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Perseid Meteor Shower tonight – Time & Tips to watch Meteor Shower

Posted by admin on Aug 13, 2010 | Leave a Comment
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The Perseid Meteor Shower is an annual astronomical event that takes place in early August. It is a fascinating sky event and people will be able to witness a celestial fireworks display. Current year 2010, people can observe Perseid Meteor Shower over the night of Thursday 12th to Friday 13th, 2010. The Perseid Meteor Shower takes place as the earth passes through the rock and dust fragments left from an ancient comet called Swift-Tuttle. As these small particles, no bigger than a grain of sand collide with the Earth’s atmosphere resulting in a luminous, startling streak of light across the sky. Every one can easily observe this and it can be a wondrous spectacle.

When can you see the Meteor Shower?

The exact time of the Perseid meteor shower is not known but astronomers have expected the optimal viewing times between the hours of 8pm and early tomorrow morning around 2am. If you are in the US, the peak may be earlier in your night, while for those in Asia and the East, the peak may be later in your night.

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Actually, the Perseid meteor shower starts in late July and runs to late August. But, the best time to view is around the peak. There is always indecision in these meteor shower predictions, so it may be very advisable to observe during the hours of darkness and certainly, other nights, before and after the expected peak.

During the current year, the moon will not be a problem. Moonlight will be very limited as only a 2-day-old sliver that creates conditions for meteor observation very favorable (as long as the sky is clear of course).

What equipment do you require to observe the meteor shower?

To observe the meteor shower, no equipments are required. You can see it with your eyes. If you give your eyes some time (say 15 minutes), it will help your observation to become adapted to the darkness.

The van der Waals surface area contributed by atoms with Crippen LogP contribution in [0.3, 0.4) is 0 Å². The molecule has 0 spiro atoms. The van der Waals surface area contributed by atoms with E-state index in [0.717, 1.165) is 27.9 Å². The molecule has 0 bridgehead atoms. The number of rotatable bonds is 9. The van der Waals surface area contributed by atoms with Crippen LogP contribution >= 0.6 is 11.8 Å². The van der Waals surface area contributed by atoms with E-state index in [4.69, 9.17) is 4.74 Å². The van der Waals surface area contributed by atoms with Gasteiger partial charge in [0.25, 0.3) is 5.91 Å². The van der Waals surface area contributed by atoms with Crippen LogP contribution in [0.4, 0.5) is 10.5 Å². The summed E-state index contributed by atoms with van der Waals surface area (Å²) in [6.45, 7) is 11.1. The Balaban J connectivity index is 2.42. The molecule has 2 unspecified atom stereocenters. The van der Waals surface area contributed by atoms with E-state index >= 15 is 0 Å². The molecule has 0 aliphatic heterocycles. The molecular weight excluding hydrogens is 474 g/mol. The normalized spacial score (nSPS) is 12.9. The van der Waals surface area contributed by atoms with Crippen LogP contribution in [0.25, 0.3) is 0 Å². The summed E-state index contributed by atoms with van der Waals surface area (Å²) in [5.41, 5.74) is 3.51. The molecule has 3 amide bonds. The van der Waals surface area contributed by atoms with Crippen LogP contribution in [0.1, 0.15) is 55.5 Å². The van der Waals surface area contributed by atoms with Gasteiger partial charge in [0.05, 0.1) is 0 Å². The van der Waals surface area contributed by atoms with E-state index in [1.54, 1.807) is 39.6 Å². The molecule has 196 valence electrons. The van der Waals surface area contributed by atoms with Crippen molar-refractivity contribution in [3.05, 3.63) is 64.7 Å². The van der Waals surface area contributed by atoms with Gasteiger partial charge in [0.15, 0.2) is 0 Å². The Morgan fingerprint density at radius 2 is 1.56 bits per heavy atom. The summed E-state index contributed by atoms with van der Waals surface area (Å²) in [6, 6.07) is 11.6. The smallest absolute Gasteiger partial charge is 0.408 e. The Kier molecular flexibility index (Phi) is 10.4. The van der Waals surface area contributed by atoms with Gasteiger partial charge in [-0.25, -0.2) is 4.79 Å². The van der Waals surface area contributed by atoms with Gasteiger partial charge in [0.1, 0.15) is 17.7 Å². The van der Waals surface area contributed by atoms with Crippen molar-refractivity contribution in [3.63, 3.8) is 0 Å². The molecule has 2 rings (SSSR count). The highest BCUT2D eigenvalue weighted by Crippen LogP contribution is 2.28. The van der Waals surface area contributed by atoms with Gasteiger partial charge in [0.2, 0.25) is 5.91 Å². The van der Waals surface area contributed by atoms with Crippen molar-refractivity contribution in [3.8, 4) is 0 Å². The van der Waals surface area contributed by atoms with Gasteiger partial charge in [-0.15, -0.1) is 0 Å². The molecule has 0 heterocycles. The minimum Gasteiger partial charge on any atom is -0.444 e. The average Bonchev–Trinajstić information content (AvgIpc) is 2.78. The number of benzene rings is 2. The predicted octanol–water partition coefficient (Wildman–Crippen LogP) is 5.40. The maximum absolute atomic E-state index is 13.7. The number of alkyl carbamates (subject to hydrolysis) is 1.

Binoculars may also help to observe, however on the other hand, they may restrict your view to a small part of the sky. The meteors create in the region of Perseus but they may become visible just about anywhere in the sky.

What’s the Best Way to See the Meteor Shower?

An area with minimal light is the best way to view this shower (and any meteor shower, for that matter). You’ll get a much better view if you can drive to the country where there are no street lights or buildings. Additionally, if you live near a lake or are visiting a cottage and have a boat, taking the boat into the middle of the lake or ocean will be, by far, the best way to observe the show.

Some tips to watch the meteor shower show:

  • Arrive at your viewing destination at least 15 minutes before your viewing time. That is the average time it takes for human eyes to fully adjust to darkness.
  • It is best to outlook the event in a rural area, away from city light. Only the brightest streaks will be observable in urban areas.
  • Carry a blanket or reclining lawn chair. Sitting with your neck skewed for hours in a normal chair can get painful.
  • Bring a decent amount of bug spray. Mosquitoes particularly love to feast on meteor shower fans.
  • The meteors will instigate from the Perseus constellation. For prime viewing, drive north toward the constellation.
  • Avoid looking at your cell phone or any other light as both destroy night vision. Use a red light if you have to look at something on Earth.
  • Put away the telescope or binoculars. Allow your eyes hang loose and don’t look in any one specific spot. Relaxed eyes will rapidly zone in on any movement up above.

Dr. Bill Cooke, head of the Meteoroid Environment Office, gave some information on the Perseids on the NASA site:

  • Perseids usually appear yellow, but some people say they have a slight greenish tint.
  • The meteors of the Perseids hit the atmosphere at a speed of 133,000 mph.
  • Though the meteors exude from the constellation Perseus, avoid looking there to see them. Instead, keep your eyes on the sky straight above you, which astronomers call the “zenith.”
  • In order for a meteor to hit the Earth, it must be larger than the width of a football field, which would technically make it an asteroid.
  • A meteoroid measures just a millimeter to a centimeter across but the streak of light it makes can range from the length of a battleship to miles.
  • In the western sky, four planets will also be visible tonight.

Meteor shower lights up Twitter video from Youtube:

TK Talking about The Perseid Meteor Shower Tonight video from Youtube:

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